Shoulder Turn in Golf | Learn How to Turn With the Bucket Drill
The bucket drill is an exercise we use to help people understand shoulder turn in golf. If you don't have a bucket handy, no worries, a box will work just as well.
One problem a lot of people have is understanding how to turn the shoulders rather than tilting them in the golf backswing.
They're not sure how to move their arms and they end up making things more complicated than they need to be.
If you don't have a feel for the correct movement, you may end up tilting your shoulders, turning really flat, rolling your arms in, etc.
Drills, Drills, Drills
You know by now that the way to improve your golf swing is to learn these simple drills and repeat them over and over again to teach your brain the new movement patterns.
When you practice the drills until the simplified movements are second nature, then your body knows exactly what to do when it comes time to combine the simple movements into an actual golf swing.
This drill is probably one of the most valuable ones we have, because it teaches you how to make that simple turn in the backswing.
A lot of people really over complicate shoulder turn and end up messing up the whole swing. Do this wrong, and you're off track right from the very first move.
Pick Up a Bucket and Give It a Try
Fortunately, a simple box or bucket can show you everything you need to know about shoulder turn in golf.
Here's all you have to do. Pick up a bucket (or box) and get into your golf setup position.
Hold up the bucket and imagine that it's full of water. That's why we call it the bucket drill - you're imagining a bucket of water.
Now you're going to perform the shoulder turn, being careful not to spill the water.
You can't tilt the bucket and move it any which way. Keep it level as you turn back. Your shoulders should turn to the right without tilting forward or rolling back.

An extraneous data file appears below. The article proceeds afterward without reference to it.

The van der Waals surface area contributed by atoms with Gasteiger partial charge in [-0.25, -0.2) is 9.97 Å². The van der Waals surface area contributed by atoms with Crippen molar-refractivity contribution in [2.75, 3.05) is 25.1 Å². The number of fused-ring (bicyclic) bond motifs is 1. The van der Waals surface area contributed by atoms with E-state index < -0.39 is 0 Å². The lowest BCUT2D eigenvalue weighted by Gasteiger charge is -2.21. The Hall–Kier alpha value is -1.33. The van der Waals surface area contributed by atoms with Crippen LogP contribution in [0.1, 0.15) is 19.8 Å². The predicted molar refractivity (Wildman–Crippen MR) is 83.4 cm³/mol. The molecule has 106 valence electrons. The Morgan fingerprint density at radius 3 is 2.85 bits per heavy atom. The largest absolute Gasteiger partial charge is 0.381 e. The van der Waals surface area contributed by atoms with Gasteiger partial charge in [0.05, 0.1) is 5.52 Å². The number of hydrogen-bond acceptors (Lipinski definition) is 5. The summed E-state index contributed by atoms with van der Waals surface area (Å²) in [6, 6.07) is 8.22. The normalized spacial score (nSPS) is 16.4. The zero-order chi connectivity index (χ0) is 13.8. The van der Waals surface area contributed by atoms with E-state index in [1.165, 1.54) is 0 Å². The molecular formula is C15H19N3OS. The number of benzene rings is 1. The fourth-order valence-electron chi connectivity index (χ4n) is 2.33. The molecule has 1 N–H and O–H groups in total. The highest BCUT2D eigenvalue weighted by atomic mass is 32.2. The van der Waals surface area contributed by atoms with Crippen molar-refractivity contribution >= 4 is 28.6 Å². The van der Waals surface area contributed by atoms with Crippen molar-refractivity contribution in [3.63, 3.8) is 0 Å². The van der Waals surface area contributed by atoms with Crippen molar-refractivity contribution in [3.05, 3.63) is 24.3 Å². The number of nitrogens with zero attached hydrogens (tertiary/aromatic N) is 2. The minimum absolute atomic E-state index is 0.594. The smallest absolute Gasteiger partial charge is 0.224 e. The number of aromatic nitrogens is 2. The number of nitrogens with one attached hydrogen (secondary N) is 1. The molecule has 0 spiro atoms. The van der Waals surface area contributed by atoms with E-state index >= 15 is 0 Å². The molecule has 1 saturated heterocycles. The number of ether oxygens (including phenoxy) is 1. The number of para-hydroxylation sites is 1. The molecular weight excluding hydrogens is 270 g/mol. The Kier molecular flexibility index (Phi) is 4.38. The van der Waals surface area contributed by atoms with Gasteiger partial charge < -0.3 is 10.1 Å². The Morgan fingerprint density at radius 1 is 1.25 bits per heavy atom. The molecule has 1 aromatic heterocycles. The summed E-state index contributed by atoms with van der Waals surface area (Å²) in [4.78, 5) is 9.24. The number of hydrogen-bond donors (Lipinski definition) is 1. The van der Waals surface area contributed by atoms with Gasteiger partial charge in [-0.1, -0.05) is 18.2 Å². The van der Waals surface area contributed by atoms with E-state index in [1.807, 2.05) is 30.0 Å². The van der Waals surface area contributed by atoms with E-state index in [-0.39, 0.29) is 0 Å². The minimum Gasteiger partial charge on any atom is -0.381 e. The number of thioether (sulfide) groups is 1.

If you simply imagine turning and handing the bucket of water to someone behind you, without spilling of course, you'll turn back correctly every single time.
If you're tilting toward the target like in the photo above when you grab the bucket, which is very common, you'll notice a lot of strain in your back when you do this drill.
As soon as you straighten up and start doing it correctly, all that strain will go away.
You should look like the photo at the top of the article, with your arms even, your shoulders straight, and your spine leaning slightly away from the target.
Don't tilt off to the side like the photo at left, getting one arm on top of the other.
People around you should not be able to see into your bucket, because that would mean you're spilling your water.
Keep the bucket level as you turn back.
Got It? Now Repeat It!
As you become able to turn back, keeping the bucket level, you'll feel how your hands, arms, shoulders and back are working in sync.
This is the movement pattern you want to teach your brain. Repeat it over and over again to groove the correct neural pathways.
Also consider that if you had a bucket that was actually full of water, it would be pretty heavy.
You wouldn't just swing your arms across your body to pass it to someone else. You would turn your body to support the weight and keep from spilling.
You would use the big muscles in your core - which is exactly what we're looking for in the golf swing.
It's a great, simple drill to teach you how to turn back correctly without getting crazy with your arms.
The rotation in the backswing is really a very natural move, once you've got it down.
Practice the bucket drill to perfect your shoulder turn in golf.
When you're doing it, Imagine turning to shake someone's hand, pretend you're turning to hand someone something, and you'll start to understand how to eliminate incorrect moves and rotate correctly back in the swing.
It will really simplify things for you in the takeaway.
Checkpoints for Practice
- Use the Bucket Drill to learn how to turn correctly in the backswing
- Hold an empty bucket between your hands, and imagine it is full of water
- Keep the bucket level as you turn back, to avoid spilling the "water"
- If you feel strain in your back, check to make sure you're not leaning toward the target
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